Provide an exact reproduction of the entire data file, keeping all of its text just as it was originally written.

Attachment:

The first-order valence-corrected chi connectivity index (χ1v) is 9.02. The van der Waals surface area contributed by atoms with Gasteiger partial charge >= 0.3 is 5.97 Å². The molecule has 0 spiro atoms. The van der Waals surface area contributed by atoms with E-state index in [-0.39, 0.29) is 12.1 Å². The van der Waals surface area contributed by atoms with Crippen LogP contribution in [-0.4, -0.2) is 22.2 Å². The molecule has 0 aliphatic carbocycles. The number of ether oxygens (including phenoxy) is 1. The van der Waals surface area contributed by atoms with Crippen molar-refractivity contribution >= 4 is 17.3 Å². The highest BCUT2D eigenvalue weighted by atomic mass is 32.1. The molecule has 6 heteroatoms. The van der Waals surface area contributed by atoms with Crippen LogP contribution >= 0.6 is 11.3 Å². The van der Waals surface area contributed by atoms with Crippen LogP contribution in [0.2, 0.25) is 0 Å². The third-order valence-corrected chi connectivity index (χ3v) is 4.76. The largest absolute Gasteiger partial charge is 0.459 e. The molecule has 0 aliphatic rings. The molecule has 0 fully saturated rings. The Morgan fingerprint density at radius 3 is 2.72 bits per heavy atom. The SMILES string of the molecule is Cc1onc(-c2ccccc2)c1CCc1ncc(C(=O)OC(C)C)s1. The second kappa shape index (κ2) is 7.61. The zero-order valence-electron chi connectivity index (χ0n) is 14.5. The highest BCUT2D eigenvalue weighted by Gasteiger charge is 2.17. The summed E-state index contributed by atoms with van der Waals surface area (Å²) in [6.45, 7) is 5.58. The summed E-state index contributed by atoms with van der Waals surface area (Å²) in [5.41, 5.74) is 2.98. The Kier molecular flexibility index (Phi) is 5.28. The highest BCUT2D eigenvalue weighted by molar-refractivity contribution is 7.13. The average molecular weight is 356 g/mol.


The first-order valence-corrected chi connectivity index (χ1v) is 9.02. The van der Waals surface area contributed by atoms with Gasteiger partial charge >= 0.3 is 5.97 Å². The molecule has 0 spiro atoms. The van der Waals surface area contributed by atoms with E-state index in [-0.39, 0.29) is 12.1 Å². The van der Waals surface area contributed by atoms with Crippen LogP contribution in [-0.4, -0.2) is 22.2 Å². The molecule has 0 aliphatic carbocycles. The number of ether oxygens (including phenoxy) is 1. The van der Waals surface area contributed by atoms with Crippen molar-refractivity contribution >= 4 is 17.3 Å². The highest BCUT2D eigenvalue weighted by atomic mass is 32.1. The molecule has 6 heteroatoms. The van der Waals surface area contributed by atoms with Crippen LogP contribution >= 0.6 is 11.3 Å². The van der Waals surface area contributed by atoms with Crippen LogP contribution in [0.2, 0.25) is 0 Å². The third-order valence-corrected chi connectivity index (χ3v) is 4.76. The largest absolute Gasteiger partial charge is 0.459 e. The molecule has 0 aliphatic rings. The molecule has 0 fully saturated rings. The Morgan fingerprint density at radius 3 is 2.72 bits per heavy atom. The SMILES string of the molecule is Cc1onc(-c2ccccc2)c1CCc1ncc(C(=O)OC(C)C)s1. The second kappa shape index (κ2) is 7.61. The zero-order valence-electron chi connectivity index (χ0n) is 14.5. The highest BCUT2D eigenvalue weighted by Gasteiger charge is 2.17. The summed E-state index contributed by atoms with van der Waals surface area (Å²) in [6.45, 7) is 5.58. The summed E-state index contributed by atoms with van der Waals surface area (Å²) in [5.41, 5.74) is 2.98. The Kier molecular flexibility index (Phi) is 5.28. The highest BCUT2D eigenvalue weighted by molar-refractivity contribution is 7.13. The average molecular weight is 356 g/mol.